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Sanda Anderlon’s Chaotic Panoramic Collages Reveal Intimate Details About Civilizations

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It’s all in the little details for artist Sanda Anderlon. Her illustrated collages and animations use the things that make up our personal, social and public lives to create portraits that tell stories through objects which give clues to the person. Similar to an archeological dig which reveals intimate details about a community or civilization her panoramic illustrations speak through a cluttered and chaotic aesthetic but once you take a closer look they become interesting clues into someone else’s existence.
Through basic titles such as fashionista, neighborhood, party and at the beach we’re given an overload of things which describe life as a human in the 21st century. In fashionista we see the materialistic excess of the fashion conscious. The dozens of shoes, clothes and wigs become an interesting survey into what some deem important. In neighborhood and party Anderlon comprises an exhaustive survey of the people and things which make up both. It takes on historical significance since the artist uses images from various time periods to complete her picture. Adding some depth to her work are animated versions which take on a different perspective. These move through the works as a timeline and offers a documentary style aesthetic.

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Tom Hovey’s Watercolor Odyssey

English artist Tom Hovey creates beautiful raw illustrations with watercolor.

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Susan Anderson’s Tiny Beauty Queens

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Susan Anderson creates terrifying photographs that document the bizarre world of child beauty pagents. Adult female beauty paraphernalia like veneers, fake nails, false eye lashes, lip gloss and pounds of make-up are applied to these little tykes, making them appear like tiny moms from middle America. They all have this extremely coached, extremely posed quality that teeters between demonic and sexual. Seeing all this beauty regime regalia applied out of context in this way sort of makes me realize how ridiculous it all is anyways…Her exhibition, if you are in Los Angeles, will be opening at Kopeikin Gallery on Saturday, October 24th.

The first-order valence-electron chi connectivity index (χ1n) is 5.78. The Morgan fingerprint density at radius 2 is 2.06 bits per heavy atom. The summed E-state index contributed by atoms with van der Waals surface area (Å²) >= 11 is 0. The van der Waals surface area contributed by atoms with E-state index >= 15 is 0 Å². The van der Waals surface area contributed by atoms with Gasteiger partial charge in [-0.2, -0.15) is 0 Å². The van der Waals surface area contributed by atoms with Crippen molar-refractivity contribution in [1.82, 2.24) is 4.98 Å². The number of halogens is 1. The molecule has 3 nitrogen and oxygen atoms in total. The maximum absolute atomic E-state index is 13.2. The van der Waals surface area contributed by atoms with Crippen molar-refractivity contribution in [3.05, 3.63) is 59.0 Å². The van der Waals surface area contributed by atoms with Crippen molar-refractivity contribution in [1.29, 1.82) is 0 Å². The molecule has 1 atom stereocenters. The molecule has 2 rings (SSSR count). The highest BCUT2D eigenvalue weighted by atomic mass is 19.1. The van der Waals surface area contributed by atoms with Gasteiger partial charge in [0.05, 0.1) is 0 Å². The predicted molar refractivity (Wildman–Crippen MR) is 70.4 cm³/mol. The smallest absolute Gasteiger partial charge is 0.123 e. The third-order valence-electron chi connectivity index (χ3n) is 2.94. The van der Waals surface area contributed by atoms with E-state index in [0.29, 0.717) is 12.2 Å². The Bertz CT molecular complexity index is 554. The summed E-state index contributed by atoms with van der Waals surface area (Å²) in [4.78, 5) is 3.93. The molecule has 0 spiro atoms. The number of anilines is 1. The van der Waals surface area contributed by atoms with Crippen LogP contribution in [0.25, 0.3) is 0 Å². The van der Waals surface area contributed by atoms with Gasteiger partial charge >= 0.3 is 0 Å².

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Sepe

A number of new mixed media illustrations by Polish street artist Sepe out of Warsaw who just exhibited with Intoxicated Demons.

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Shoprise-B/D Mystery Pack Shirt and Magazine Mega Sale!

For one week only we’re slashing our already discounted Mystery Packs for both magazines and t-shirts. This is your chance to save a bundle of cash, get a killer surprise package in the mail, and have fun all at once. It’s like Beautiful/Decay throwing you a surprise party and giving you the best gift ever!

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Takayuki Hori X-Rays Origami Animals To Highlight Pollution In Japan

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Origami is both impressive in its folded construction as well as its ability to signify the need for change by urging us to look beyond the paper forms. Animals are no doubt the most popular subject, and Japanese artist Takayuki Hori has a twist on the conventional foldings. He crafts these animals to appear as victims of Japan’s urban pollution, and the pieces expose the sad truths of what happens to these creatures. Hori showcases garbage in their insides using X-ray-like detail. If you look closely, you can see tiny bottles and other trash within the stomachs and ribcages.

These works appear in Hori’s exhibition Oritsunagumono (which means “things folded and connected”) which critiques the polluted coastal waterways and the effects they have on its inhabitants. Images are printed onto translucent sheets of paper and later folded into their origami shapes. The result are a ghostly tribute and haunting reminder of our impact on the environment. (Via Fast Co. Design)

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Alexis Semtner

Oil and Acrylic on Linen

Oil and Acrylic on Linen

Alexis Semtner’s abstract paintings utilize optical illusion to distort the viewers spatial awareness. According to Semtner, her use of visual falsity is used to denote perception and draw attention to how ubiquitous the notion of hallucination is in the human mind. I like the comforting and almost calming colors juxtaposed to the disconcerting Escher-esque environments, I think that the combination works well to create a world of constantly changing perceptions.

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Magnetic Liquid Makes For Very Creepy Video

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Compressed 02 from Kim Pimmel on Vimeo.

Compressed is a series of video work from artist Kim Pimmel.  The videos all utilize macro lenses, time lapse photography, and magnetism.  However, for Compressed 02 we find Pimmel’s mix as liquid.  The video is filled with a simple landscape of soap bubbles and punctuated with red dye.  A strange black liquid seems to navigate the network bubbles of its own accord, like black blood travelling through invisible capillaries.  This black liquid is an exotic ferrofluid – a magnetic liquid.  The ferrofluid travels the most efficient paths through the field of bubbles toward its invisible magnetic attraction.

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